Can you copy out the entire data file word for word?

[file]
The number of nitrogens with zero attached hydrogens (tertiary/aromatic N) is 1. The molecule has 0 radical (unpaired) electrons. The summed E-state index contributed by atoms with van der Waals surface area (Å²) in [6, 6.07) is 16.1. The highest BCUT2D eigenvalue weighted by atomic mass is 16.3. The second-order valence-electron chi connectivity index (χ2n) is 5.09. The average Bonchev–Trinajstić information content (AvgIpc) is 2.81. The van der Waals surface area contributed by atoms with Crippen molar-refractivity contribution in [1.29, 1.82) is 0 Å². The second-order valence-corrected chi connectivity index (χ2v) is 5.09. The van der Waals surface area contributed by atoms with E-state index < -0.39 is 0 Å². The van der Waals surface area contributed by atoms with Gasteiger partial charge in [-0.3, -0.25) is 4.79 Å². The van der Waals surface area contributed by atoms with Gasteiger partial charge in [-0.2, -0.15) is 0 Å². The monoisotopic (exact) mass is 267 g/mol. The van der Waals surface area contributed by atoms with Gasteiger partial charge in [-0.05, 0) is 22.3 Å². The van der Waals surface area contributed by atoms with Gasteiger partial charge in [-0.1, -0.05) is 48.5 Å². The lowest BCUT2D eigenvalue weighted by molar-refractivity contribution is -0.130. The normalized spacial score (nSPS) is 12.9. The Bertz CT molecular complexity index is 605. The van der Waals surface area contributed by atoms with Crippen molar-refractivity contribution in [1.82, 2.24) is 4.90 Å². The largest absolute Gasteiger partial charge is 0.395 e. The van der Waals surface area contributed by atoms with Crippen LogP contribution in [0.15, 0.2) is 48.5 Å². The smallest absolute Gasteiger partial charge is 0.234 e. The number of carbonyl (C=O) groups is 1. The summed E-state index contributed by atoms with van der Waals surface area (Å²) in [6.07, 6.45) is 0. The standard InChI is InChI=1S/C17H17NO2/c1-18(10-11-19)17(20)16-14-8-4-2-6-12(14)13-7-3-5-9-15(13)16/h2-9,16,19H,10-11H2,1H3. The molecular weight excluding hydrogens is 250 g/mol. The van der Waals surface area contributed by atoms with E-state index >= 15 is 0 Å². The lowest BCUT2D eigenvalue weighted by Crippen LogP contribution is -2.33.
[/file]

The number of nitrogens with zero attached hydrogens (tertiary/aromatic N) is 1. The molecule has 0 radical (unpaired) electrons. The summed E-state index contributed by atoms with van der Waals surface area (Å²) in [6, 6.07) is 16.1. The highest BCUT2D eigenvalue weighted by atomic mass is 16.3. The second-order valence-electron chi connectivity index (χ2n) is 5.09. The average Bonchev–Trinajstić information content (AvgIpc) is 2.81. The van der Waals surface area contributed by atoms with Crippen molar-refractivity contribution in [1.29, 1.82) is 0 Å². The second-order valence-corrected chi connectivity index (χ2v) is 5.09. The van der Waals surface area contributed by atoms with E-state index < -0.39 is 0 Å². The van der Waals surface area contributed by atoms with Gasteiger partial charge in [-0.3, -0.25) is 4.79 Å². The van der Waals surface area contributed by atoms with Gasteiger partial charge in [-0.2, -0.15) is 0 Å². The monoisotopic (exact) mass is 267 g/mol. The van der Waals surface area contributed by atoms with Gasteiger partial charge in [-0.05, 0) is 22.3 Å². The van der Waals surface area contributed by atoms with Gasteiger partial charge in [-0.1, -0.05) is 48.5 Å². The lowest BCUT2D eigenvalue weighted by molar-refractivity contribution is -0.130. The normalized spacial score (nSPS) is 12.9. The Bertz CT molecular complexity index is 605. The van der Waals surface area contributed by atoms with Crippen molar-refractivity contribution in [1.82, 2.24) is 4.90 Å². The largest absolute Gasteiger partial charge is 0.395 e. The van der Waals surface area contributed by atoms with Crippen LogP contribution in [0.15, 0.2) is 48.5 Å². The smallest absolute Gasteiger partial charge is 0.234 e. The number of carbonyl (C=O) groups is 1. The summed E-state index contributed by atoms with van der Waals surface area (Å²) in [6.07, 6.45) is 0. The standard InChI is InChI=1S/C17H17NO2/c1-18(10-11-19)17(20)16-14-8-4-2-6-12(14)13-7-3-5-9-15(13)16/h2-9,16,19H,10-11H2,1H3. The molecular weight excluding hydrogens is 250 g/mol. The van der Waals surface area contributed by atoms with E-state index >= 15 is 0 Å². The lowest BCUT2D eigenvalue weighted by Crippen LogP contribution is -2.33.